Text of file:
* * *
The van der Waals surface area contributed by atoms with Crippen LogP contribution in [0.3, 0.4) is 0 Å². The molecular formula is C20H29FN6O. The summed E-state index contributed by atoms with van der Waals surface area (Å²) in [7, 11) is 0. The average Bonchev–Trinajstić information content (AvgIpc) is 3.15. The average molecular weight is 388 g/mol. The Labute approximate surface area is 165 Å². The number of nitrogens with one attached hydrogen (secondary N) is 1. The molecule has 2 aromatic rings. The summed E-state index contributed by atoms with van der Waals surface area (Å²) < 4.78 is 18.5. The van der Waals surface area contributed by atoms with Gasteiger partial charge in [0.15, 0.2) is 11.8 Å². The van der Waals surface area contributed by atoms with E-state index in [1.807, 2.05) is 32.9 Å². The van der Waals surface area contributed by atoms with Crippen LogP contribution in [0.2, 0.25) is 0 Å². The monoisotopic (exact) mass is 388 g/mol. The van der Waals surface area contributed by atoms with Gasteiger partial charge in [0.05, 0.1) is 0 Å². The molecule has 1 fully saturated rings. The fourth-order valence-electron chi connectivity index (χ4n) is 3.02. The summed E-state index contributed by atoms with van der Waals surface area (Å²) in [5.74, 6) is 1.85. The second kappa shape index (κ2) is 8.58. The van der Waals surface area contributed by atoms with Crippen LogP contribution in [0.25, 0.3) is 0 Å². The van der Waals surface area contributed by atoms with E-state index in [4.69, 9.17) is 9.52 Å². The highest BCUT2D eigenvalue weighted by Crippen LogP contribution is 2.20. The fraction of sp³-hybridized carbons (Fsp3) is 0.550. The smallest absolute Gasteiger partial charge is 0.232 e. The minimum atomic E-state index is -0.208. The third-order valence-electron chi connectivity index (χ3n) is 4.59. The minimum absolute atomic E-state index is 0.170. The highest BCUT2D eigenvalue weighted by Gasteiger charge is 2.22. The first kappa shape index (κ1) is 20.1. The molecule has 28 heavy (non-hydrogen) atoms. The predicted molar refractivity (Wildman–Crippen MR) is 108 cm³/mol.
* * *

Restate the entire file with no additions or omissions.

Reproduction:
The van der Waals surface area contributed by atoms with Crippen LogP contribution in [0.3, 0.4) is 0 Å². The molecular formula is C20H29FN6O. The summed E-state index contributed by atoms with van der Waals surface area (Å²) in [7, 11) is 0. The average Bonchev–Trinajstić information content (AvgIpc) is 3.15. The average molecular weight is 388 g/mol. The Labute approximate surface area is 165 Å². The number of nitrogens with one attached hydrogen (secondary N) is 1. The molecule has 2 aromatic rings. The summed E-state index contributed by atoms with van der Waals surface area (Å²) < 4.78 is 18.5. The van der Waals surface area contributed by atoms with Gasteiger partial charge in [0.15, 0.2) is 11.8 Å². The van der Waals surface area contributed by atoms with E-state index in [1.807, 2.05) is 32.9 Å². The van der Waals surface area contributed by atoms with Crippen LogP contribution in [0.2, 0.25) is 0 Å². The monoisotopic (exact) mass is 388 g/mol. The van der Waals surface area contributed by atoms with Gasteiger partial charge in [0.05, 0.1) is 0 Å². The molecule has 1 fully saturated rings. The fourth-order valence-electron chi connectivity index (χ4n) is 3.02. The summed E-state index contributed by atoms with van der Waals surface area (Å²) in [5.74, 6) is 1.85. The second kappa shape index (κ2) is 8.58. The van der Waals surface area contributed by atoms with Crippen LogP contribution in [0.25, 0.3) is 0 Å². The van der Waals surface area contributed by atoms with E-state index in [4.69, 9.17) is 9.52 Å². The highest BCUT2D eigenvalue weighted by Crippen LogP contribution is 2.20. The fraction of sp³-hybridized carbons (Fsp3) is 0.550. The smallest absolute Gasteiger partial charge is 0.232 e. The minimum atomic E-state index is -0.208. The third-order valence-electron chi connectivity index (χ3n) is 4.59. The minimum absolute atomic E-state index is 0.170. The highest BCUT2D eigenvalue weighted by Gasteiger charge is 2.22. The first kappa shape index (κ1) is 20.1. The molecule has 28 heavy (non-hydrogen) atoms. The predicted molar refractivity (Wildman–Crippen MR) is 108 cm³/mol.